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Freckled Duck

  • Birds


The freckled duck (Stictonetta naevosa) is an odd looking duck found in Australia, New Guinea, Indonesia and Timor-Leste. It is a unique species with its own distinct set of characteristics. The Freckled Duck is known for its remarkable camouflage abilities and its unmistakable spotted plumage. It is also a fast flyer, capable of quickly escaping predators. The Freckled Duck is an interesting and intriguing bird, and its many features make it a fascinating creature to study.


The Freckled Duck is a medium-sized duck, with a length of about 49–51 cm, and a wingspan of about 75–112 cm. Its body is dark brown in color, with a white head. Its bill is blackish-gray, and its legs and feet are dark brown. The Freckled Duck has a unique kind of camouflage, as its feathers are covered with irregular, white markings. It also has a distinctive white eye-ring, which helps it to blend in with its environment.


The Freckled Duck is mainly found in short-grass wetlands, swamps, marshes, and permanent and seasonal wetlands. It is also known to inhabit shallow freshwater ponds and lakes. In Australia, it is mainly seen in eastern and south-eastern parts of the country, including the states of South Australia, Victoria, New South Wales, and Queensland.


The Freckled Duck mainly feed on aquatic invertebrates, such as insects, crustaceans, and mollusks. It also eats vegetation, such as seeds and leaves. In times of food scarcity, it is known to feed on dead fish and frogs.

Freckled Duck two


The Freckled Duck mainly swims alone, but can be found in small flocks of up to 30 individuals. It is a fast flyer, and can travel up to 40 km per hour. The Freckled Duck is also an excellent swimmer, and can easily outswim most predators. When alarmed, it will dive underwater and stay submerged for up to eight minutes.


The Freckled Duck breeds in spring, with the peak being during October and November. The male and female usually build their nests close to each other, often in dense vegetation. The nests are made of dry grass and reeds and are usually lined with down feathers. The female lays an average of five to eight creamy-white coloured eggs, which hatch after 25 days. The chicks are able to swim and feed themselves when they leave the nest, at about three weeks old. The chicks stay with their parents for about six months.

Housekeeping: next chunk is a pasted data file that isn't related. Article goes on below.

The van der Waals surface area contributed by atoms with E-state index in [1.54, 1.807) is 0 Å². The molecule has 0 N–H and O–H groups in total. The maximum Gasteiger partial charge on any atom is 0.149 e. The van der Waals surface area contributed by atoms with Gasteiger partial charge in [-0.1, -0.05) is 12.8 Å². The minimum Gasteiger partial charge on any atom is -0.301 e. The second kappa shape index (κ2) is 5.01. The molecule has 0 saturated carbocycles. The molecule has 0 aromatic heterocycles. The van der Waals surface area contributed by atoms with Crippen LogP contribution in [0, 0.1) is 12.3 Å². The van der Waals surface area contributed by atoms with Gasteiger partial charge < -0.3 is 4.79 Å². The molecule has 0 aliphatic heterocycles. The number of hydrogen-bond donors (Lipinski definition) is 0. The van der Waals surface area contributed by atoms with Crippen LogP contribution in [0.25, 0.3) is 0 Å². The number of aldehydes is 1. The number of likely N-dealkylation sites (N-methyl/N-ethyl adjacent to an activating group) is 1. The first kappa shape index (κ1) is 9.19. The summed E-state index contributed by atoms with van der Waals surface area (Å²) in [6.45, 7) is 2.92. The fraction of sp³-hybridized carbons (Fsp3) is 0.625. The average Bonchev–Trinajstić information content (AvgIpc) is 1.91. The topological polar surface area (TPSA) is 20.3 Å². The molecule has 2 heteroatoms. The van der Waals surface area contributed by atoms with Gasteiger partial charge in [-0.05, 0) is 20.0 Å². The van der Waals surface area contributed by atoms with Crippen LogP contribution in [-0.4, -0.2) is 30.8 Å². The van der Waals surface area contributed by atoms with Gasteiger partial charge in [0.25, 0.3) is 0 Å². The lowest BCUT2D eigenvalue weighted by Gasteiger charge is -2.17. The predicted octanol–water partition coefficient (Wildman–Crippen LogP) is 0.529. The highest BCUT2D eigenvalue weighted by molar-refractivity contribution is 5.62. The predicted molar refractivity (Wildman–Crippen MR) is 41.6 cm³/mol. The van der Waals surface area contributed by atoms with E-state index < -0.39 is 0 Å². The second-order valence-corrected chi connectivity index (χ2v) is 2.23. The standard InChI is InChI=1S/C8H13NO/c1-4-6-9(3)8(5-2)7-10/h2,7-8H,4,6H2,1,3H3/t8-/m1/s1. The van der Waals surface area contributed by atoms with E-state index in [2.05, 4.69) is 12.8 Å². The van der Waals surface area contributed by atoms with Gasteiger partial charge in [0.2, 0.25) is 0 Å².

The Freckled Duck is listed as near threatened by the International Union for Conservation of Nature (IUCN). The major threats to the species include habitat destruction, hunting and egg collect. The Freckled Duck is particularly vulnerable to dry periods and reduced water levels, as they struggle to find suitable breeding and feeding grounds.


The Freckled Duck is a remarkable and fascinating species. Its remarkable camouflage abilities and fast flying make it an adept escape artist. Its fascinating behavior, such as building nests near each other and submerging for up to eight minutes when disturbed, all make it an interesting subject of study. The major threats to this species include habitat destruction, hunting and egg collecting. There is an urgent need to protect this unique and unique species from becoming extinct.

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